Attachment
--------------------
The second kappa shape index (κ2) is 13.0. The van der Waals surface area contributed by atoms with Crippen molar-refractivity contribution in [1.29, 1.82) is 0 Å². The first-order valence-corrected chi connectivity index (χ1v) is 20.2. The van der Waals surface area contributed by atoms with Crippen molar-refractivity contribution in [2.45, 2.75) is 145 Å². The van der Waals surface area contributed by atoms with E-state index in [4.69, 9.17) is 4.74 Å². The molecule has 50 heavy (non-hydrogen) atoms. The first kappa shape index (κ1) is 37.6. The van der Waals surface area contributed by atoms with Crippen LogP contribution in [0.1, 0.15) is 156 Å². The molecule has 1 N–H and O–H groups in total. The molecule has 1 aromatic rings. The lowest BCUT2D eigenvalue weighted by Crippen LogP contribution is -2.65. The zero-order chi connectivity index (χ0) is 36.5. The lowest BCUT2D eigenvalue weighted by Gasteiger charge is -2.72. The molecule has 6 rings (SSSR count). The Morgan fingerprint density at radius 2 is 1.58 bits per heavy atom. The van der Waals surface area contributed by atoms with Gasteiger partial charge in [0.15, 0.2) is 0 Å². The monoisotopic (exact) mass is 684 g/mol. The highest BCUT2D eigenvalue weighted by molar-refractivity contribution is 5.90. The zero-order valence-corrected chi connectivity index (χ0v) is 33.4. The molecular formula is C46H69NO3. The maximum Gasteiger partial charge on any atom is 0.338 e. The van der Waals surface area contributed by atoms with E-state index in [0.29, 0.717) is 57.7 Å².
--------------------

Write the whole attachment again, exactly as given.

The second kappa shape index (κ2) is 13.0. The van der Waals surface area contributed by atoms with Crippen molar-refractivity contribution in [1.29, 1.82) is 0 Å². The first-order valence-corrected chi connectivity index (χ1v) is 20.2. The van der Waals surface area contributed by atoms with Crippen molar-refractivity contribution in [2.45, 2.75) is 145 Å². The van der Waals surface area contributed by atoms with E-state index in [4.69, 9.17) is 4.74 Å². The molecule has 50 heavy (non-hydrogen) atoms. The first kappa shape index (κ1) is 37.6. The van der Waals surface area contributed by atoms with Crippen LogP contribution in [0.1, 0.15) is 156 Å². The molecule has 1 N–H and O–H groups in total. The molecule has 1 aromatic rings. The lowest BCUT2D eigenvalue weighted by Crippen LogP contribution is -2.65. The zero-order chi connectivity index (χ0) is 36.5. The lowest BCUT2D eigenvalue weighted by Gasteiger charge is -2.72. The molecule has 6 rings (SSSR count). The Morgan fingerprint density at radius 2 is 1.58 bits per heavy atom. The van der Waals surface area contributed by atoms with Gasteiger partial charge in [0.15, 0.2) is 0 Å². The monoisotopic (exact) mass is 684 g/mol. The highest BCUT2D eigenvalue weighted by molar-refractivity contribution is 5.90. The zero-order valence-corrected chi connectivity index (χ0v) is 33.4. The molecular formula is C46H69NO3. The maximum Gasteiger partial charge on any atom is 0.338 e. The van der Waals surface area contributed by atoms with E-state index in [0.29, 0.717) is 57.7 Å².